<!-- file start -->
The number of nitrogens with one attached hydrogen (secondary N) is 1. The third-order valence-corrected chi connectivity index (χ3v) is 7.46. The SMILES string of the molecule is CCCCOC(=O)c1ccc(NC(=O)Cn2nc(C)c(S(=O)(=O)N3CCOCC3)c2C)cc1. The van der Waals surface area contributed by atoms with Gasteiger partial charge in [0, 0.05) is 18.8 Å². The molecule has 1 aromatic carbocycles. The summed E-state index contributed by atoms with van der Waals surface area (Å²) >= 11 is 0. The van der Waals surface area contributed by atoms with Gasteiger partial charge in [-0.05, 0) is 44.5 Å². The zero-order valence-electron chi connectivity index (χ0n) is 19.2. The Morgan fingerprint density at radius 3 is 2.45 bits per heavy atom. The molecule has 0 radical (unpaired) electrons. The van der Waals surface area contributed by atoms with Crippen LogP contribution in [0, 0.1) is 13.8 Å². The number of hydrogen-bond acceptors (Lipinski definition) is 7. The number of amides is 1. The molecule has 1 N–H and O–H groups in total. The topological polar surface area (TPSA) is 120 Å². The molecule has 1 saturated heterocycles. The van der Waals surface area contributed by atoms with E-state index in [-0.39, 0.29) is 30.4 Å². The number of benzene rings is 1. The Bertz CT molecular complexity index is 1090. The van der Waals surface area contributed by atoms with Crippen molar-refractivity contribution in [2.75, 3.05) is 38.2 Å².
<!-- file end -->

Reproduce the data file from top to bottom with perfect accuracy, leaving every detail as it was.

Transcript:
The number of nitrogens with one attached hydrogen (secondary N) is 1. The third-order valence-corrected chi connectivity index (χ3v) is 7.46. The SMILES string of the molecule is CCCCOC(=O)c1ccc(NC(=O)Cn2nc(C)c(S(=O)(=O)N3CCOCC3)c2C)cc1. The van der Waals surface area contributed by atoms with Gasteiger partial charge in [0, 0.05) is 18.8 Å². The molecule has 1 aromatic carbocycles. The summed E-state index contributed by atoms with van der Waals surface area (Å²) >= 11 is 0. The van der Waals surface area contributed by atoms with Gasteiger partial charge in [-0.05, 0) is 44.5 Å². The zero-order valence-electron chi connectivity index (χ0n) is 19.2. The Morgan fingerprint density at radius 3 is 2.45 bits per heavy atom. The molecule has 0 radical (unpaired) electrons. The van der Waals surface area contributed by atoms with Crippen LogP contribution in [0, 0.1) is 13.8 Å². The number of hydrogen-bond acceptors (Lipinski definition) is 7. The number of amides is 1. The molecule has 1 N–H and O–H groups in total. The topological polar surface area (TPSA) is 120 Å². The molecule has 1 saturated heterocycles. The van der Waals surface area contributed by atoms with E-state index in [-0.39, 0.29) is 30.4 Å². The number of benzene rings is 1. The Bertz CT molecular complexity index is 1090. The van der Waals surface area contributed by atoms with Crippen molar-refractivity contribution in [2.75, 3.05) is 38.2 Å².